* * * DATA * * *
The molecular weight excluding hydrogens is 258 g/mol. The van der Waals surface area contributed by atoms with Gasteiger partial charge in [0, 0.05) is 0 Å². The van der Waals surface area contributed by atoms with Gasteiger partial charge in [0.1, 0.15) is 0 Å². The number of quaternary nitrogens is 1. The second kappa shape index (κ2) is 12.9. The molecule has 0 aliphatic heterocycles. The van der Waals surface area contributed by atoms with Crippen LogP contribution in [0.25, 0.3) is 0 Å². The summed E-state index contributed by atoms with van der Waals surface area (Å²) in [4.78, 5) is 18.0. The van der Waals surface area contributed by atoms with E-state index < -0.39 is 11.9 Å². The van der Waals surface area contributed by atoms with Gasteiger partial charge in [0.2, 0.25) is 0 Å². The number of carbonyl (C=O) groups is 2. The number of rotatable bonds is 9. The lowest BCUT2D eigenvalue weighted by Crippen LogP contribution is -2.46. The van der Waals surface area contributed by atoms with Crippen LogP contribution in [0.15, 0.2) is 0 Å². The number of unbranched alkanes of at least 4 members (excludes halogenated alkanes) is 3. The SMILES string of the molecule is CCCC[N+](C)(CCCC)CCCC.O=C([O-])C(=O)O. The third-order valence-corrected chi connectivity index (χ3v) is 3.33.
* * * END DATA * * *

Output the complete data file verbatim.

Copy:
The molecular weight excluding hydrogens is 258 g/mol. The van der Waals surface area contributed by atoms with Gasteiger partial charge in [0, 0.05) is 0 Å². The van der Waals surface area contributed by atoms with Gasteiger partial charge in [0.1, 0.15) is 0 Å². The number of quaternary nitrogens is 1. The second kappa shape index (κ2) is 12.9. The molecule has 0 aliphatic heterocycles. The van der Waals surface area contributed by atoms with Crippen LogP contribution in [0.25, 0.3) is 0 Å². The summed E-state index contributed by atoms with van der Waals surface area (Å²) in [4.78, 5) is 18.0. The van der Waals surface area contributed by atoms with E-state index < -0.39 is 11.9 Å². The van der Waals surface area contributed by atoms with Gasteiger partial charge in [0.2, 0.25) is 0 Å². The number of carbonyl (C=O) groups is 2. The number of rotatable bonds is 9. The lowest BCUT2D eigenvalue weighted by Crippen LogP contribution is -2.46. The van der Waals surface area contributed by atoms with Crippen LogP contribution in [0.15, 0.2) is 0 Å². The number of unbranched alkanes of at least 4 members (excludes halogenated alkanes) is 3. The SMILES string of the molecule is CCCC[N+](C)(CCCC)CCCC.O=C([O-])C(=O)O. The third-order valence-corrected chi connectivity index (χ3v) is 3.33.